When we finally broke loose and made it outside I was disheartened and depressed. Is this where we are now as a society? That we are so disconnected from each other that we walk around like zombies or robots, not looking at each other and not speaking to one another?  What has happened to the human connection?

But then magic happened. As we pulled the bags out of the cart, a man walked briskly around the corner, saw us with a free cart, looked me in the eye, gave me a big smile and said, “Are you done with this?” “Yes,” I replied, “Here, let me clean it off for you.” And I whipped out my spray bottle of alcohol from my purse. He continued to smile at me, and still holding my gaze said, “Nah, I’m good!” I sprayed the cart anyway.

That man made my day. Because in that simple encounter, he lifted my spirits, and restored my faith in humanity and human dignity. All because he made eye contact with me. And gave me a smile.

Excerpt from Mara’s Garden

Recently I picked up a project I began working on about 9 years ago. It was shortly after my parents died, both of them, just 19 days apart. I wanted to write about our family and how my sisters and I grew up, in a family rich with Eastern European heritage and culture. But it was just too soon. However, when I began working on it again it began to take on a life of its own, and I realized I had to go back further in time and dig deeper, including the lives of my parents and how they grew up. Here is an excerpt from Mara’s Garden.

“I was born on July 9th, 1930, in Aliquippa, a small but thriving steel town in Western Pennsylvania on the banks of the Ohio River. My parents were both working in the garden when my mother suddenly disappeared. Since it was close to noon, my father naturally presumed she was going inside to prepare lunch. A short time later, when he went inside for his lunch, he found my mother in labor. So, instead of having lunch, he sent for the midwife, and three hours later I came into the world.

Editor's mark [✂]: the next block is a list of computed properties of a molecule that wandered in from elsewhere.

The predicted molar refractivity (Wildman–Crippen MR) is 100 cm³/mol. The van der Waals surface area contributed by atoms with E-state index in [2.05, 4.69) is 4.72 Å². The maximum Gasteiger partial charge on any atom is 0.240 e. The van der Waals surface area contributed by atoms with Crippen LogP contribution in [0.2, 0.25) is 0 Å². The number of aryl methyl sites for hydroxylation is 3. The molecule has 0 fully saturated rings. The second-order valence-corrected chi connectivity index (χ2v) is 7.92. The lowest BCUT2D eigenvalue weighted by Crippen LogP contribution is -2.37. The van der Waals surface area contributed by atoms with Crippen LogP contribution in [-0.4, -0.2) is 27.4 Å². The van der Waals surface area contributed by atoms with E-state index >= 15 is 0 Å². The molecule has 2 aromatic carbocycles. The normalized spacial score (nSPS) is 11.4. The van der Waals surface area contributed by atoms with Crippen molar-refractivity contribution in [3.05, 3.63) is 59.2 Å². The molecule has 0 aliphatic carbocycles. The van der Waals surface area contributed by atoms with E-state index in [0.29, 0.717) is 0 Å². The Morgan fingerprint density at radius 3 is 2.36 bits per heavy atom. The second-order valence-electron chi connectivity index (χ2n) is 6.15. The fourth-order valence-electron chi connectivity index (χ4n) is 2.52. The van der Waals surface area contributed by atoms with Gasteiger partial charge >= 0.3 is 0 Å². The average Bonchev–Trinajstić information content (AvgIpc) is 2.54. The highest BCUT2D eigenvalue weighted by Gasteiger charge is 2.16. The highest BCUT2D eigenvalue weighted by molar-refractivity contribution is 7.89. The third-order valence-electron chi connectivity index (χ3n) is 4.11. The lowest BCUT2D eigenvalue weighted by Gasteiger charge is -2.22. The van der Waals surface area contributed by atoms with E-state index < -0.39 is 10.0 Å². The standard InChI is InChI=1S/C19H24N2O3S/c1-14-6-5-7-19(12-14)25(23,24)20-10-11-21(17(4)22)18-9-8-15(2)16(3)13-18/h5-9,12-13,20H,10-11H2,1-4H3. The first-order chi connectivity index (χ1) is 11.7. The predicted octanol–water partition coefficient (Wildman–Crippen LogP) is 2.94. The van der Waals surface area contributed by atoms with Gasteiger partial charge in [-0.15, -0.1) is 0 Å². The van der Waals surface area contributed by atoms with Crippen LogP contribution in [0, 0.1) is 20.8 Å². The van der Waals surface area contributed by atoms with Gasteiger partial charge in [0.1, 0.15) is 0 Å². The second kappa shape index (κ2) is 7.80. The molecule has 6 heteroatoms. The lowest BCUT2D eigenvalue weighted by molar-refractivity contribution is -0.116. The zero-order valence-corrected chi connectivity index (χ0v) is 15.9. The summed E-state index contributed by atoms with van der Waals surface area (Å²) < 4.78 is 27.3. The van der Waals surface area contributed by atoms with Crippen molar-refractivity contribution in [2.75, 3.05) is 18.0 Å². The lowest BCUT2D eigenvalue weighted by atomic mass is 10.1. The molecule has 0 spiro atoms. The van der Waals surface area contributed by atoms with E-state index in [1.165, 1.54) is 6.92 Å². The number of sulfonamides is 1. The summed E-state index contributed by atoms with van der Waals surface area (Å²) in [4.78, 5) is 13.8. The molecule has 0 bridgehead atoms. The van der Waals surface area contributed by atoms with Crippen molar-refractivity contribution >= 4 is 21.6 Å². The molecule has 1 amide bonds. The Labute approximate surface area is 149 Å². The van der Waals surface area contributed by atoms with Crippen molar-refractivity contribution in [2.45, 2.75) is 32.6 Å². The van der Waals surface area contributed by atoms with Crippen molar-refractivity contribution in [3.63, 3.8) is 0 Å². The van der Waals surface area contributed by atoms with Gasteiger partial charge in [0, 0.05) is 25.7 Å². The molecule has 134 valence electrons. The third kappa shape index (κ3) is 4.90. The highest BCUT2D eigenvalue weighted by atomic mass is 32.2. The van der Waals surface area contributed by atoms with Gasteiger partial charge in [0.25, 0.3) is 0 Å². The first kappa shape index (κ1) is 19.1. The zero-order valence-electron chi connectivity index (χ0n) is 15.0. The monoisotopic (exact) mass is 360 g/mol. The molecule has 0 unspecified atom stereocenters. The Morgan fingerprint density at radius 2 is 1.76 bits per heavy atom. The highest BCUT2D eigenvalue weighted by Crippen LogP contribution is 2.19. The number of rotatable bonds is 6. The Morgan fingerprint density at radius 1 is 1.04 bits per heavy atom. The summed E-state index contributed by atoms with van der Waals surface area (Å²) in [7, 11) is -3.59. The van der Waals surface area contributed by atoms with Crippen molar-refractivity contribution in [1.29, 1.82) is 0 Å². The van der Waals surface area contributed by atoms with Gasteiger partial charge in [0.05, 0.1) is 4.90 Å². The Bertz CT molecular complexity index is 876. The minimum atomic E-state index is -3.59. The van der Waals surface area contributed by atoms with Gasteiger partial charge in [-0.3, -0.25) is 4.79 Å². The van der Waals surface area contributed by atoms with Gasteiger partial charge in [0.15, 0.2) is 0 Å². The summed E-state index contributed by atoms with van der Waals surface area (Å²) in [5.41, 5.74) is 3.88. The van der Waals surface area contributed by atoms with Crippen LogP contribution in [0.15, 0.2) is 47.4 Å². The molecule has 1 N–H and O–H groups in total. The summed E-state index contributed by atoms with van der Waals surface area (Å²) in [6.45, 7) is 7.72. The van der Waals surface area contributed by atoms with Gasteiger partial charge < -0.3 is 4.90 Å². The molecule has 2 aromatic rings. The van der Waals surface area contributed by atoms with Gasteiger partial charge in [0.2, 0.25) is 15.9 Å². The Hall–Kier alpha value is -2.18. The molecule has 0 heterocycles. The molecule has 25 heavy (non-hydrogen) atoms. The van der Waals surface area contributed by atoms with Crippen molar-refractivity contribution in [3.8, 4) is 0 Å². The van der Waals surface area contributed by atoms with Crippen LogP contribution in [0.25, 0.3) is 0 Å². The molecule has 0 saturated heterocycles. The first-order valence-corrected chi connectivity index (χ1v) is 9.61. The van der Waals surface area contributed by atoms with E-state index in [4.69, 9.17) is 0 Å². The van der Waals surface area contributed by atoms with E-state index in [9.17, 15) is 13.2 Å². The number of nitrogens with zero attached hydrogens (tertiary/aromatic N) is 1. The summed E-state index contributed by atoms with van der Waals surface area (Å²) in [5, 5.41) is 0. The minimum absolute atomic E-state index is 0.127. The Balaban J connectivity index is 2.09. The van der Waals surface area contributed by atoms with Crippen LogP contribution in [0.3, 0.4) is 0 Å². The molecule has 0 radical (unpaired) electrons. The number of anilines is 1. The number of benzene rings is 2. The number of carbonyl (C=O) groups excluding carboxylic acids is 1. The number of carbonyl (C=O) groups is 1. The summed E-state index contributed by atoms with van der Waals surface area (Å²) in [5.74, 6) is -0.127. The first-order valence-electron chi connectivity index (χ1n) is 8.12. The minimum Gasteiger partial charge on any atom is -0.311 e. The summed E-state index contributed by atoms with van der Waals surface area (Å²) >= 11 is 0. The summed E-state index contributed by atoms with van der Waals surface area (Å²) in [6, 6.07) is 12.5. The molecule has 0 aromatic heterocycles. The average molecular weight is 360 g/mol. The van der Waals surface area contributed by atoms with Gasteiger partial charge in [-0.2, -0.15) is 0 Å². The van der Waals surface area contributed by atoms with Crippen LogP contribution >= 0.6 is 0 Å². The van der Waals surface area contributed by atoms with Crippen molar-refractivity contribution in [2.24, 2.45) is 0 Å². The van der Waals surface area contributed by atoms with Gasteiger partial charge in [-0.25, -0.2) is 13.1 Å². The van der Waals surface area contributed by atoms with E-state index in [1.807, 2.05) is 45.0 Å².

At least, this is only one version of how I was born. When I was a little girl, my older brother Brownie told me the “real” story about my birth. Brownie was three years older than me, and was always full of helpful information. It took me many years to realize that most of his information was made-up, and even longer to discover his penchant for playing tricks on me. Regarding the details of my birth, Brownie carefully explained that he himself was brought into the world by a doctor carrying a big black bag. But I came into the world into a far different way.

According to Brownie, he and my parents were walking along the bank of the Ohio River when they spotted a big, ugly fish defecating on the river bank. It was during this process that I suddenly popped out, landing squarely on top of a steaming pile of excrement. When Mama saw me, she picked me up, cleaned me off, and wrapped me in a towel. She and Tata (my father) decided to take me home to live with them and be raised as one of their own. Of course, I believed him, just as I believed everything my brother told me.

But for years, every time the subject of where babies came from came up, I would clam up and never say a word. I didn’t want another living soul to know the true story of where I had come from, and Brownie was kind enough to swear never to tell the story to anyone, and to keep my deep, dark secret between the two of us. He even went so far as to reassure me that he would never even mention it in front of our parents to spare me any embarrassment. Although Brownie could torment the hell out of me, he could also be very considerate when he wanted to be.” 

Not Your Nona’s Lasagna

I’m always on the lookout for new and interesting recipes. But when I saw a recipe for pumpkin and kale lasagna, I shuddered and moved on. However, it kept calling my name and I looked at it more closely.

It certainly intrigued me. After all, I love pumpkin, and I love lasagna. I even love kale, with certain reservations. But the recipe was loaded with heavy and calorie-laden ingredients that seemed unnecessary, and kale sauteed in garlic added to pumpkin was too much for me to even think about.

I had a few other misgivings as well, so I incorporated a few of my sneaky ninja moves, as well as substituted almond milk for whole milk to come up with something that might be palatable.